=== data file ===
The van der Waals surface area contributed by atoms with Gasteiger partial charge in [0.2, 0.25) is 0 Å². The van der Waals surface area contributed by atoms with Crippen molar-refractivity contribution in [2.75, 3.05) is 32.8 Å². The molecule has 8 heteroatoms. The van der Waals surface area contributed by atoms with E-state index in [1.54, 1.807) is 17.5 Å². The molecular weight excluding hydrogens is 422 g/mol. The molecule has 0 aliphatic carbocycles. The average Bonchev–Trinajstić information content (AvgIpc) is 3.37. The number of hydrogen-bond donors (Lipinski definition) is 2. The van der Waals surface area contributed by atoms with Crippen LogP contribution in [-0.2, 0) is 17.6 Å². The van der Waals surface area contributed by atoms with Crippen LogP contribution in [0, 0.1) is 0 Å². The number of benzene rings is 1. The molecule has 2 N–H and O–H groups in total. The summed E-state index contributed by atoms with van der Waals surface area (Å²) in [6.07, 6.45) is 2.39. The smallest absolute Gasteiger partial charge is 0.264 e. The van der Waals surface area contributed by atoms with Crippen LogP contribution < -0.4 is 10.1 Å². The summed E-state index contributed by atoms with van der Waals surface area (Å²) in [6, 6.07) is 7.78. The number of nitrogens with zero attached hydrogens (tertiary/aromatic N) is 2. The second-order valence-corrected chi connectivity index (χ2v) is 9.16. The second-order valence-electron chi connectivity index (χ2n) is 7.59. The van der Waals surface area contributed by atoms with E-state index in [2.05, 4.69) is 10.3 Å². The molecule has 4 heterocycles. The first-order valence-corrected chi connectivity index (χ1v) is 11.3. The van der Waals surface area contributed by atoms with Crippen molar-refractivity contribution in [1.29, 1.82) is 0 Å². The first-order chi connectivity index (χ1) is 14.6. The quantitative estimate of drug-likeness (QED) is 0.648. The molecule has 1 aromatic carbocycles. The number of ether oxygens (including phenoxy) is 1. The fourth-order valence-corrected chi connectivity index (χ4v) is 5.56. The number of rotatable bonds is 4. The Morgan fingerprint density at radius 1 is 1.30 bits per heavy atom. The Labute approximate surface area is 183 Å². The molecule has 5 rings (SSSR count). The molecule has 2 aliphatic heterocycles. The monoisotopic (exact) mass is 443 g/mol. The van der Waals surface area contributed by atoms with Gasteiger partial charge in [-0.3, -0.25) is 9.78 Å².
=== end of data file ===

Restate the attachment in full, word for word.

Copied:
The van der Waals surface area contributed by atoms with Gasteiger partial charge in [0.2, 0.25) is 0 Å². The van der Waals surface area contributed by atoms with Crippen molar-refractivity contribution in [2.75, 3.05) is 32.8 Å². The molecule has 8 heteroatoms. The van der Waals surface area contributed by atoms with E-state index in [1.54, 1.807) is 17.5 Å². The molecular weight excluding hydrogens is 422 g/mol. The molecule has 0 aliphatic carbocycles. The average Bonchev–Trinajstić information content (AvgIpc) is 3.37. The number of hydrogen-bond donors (Lipinski definition) is 2. The van der Waals surface area contributed by atoms with Crippen LogP contribution in [-0.2, 0) is 17.6 Å². The van der Waals surface area contributed by atoms with Crippen LogP contribution in [0, 0.1) is 0 Å². The number of benzene rings is 1. The molecule has 2 N–H and O–H groups in total. The summed E-state index contributed by atoms with van der Waals surface area (Å²) in [6.07, 6.45) is 2.39. The smallest absolute Gasteiger partial charge is 0.264 e. The van der Waals surface area contributed by atoms with Crippen LogP contribution < -0.4 is 10.1 Å². The summed E-state index contributed by atoms with van der Waals surface area (Å²) in [6, 6.07) is 7.78. The number of nitrogens with zero attached hydrogens (tertiary/aromatic N) is 2. The second-order valence-corrected chi connectivity index (χ2v) is 9.16. The second-order valence-electron chi connectivity index (χ2n) is 7.59. The van der Waals surface area contributed by atoms with E-state index in [2.05, 4.69) is 10.3 Å². The molecule has 4 heterocycles. The first-order valence-corrected chi connectivity index (χ1v) is 11.3. The van der Waals surface area contributed by atoms with Crippen molar-refractivity contribution in [1.29, 1.82) is 0 Å². The first-order chi connectivity index (χ1) is 14.6. The quantitative estimate of drug-likeness (QED) is 0.648. The molecule has 1 aromatic carbocycles. The number of ether oxygens (including phenoxy) is 1. The fourth-order valence-corrected chi connectivity index (χ4v) is 5.56. The number of rotatable bonds is 4. The Morgan fingerprint density at radius 1 is 1.30 bits per heavy atom. The Labute approximate surface area is 183 Å². The molecule has 5 rings (SSSR count). The molecule has 2 aliphatic heterocycles. The monoisotopic (exact) mass is 443 g/mol. The van der Waals surface area contributed by atoms with Gasteiger partial charge in [-0.3, -0.25) is 9.78 Å².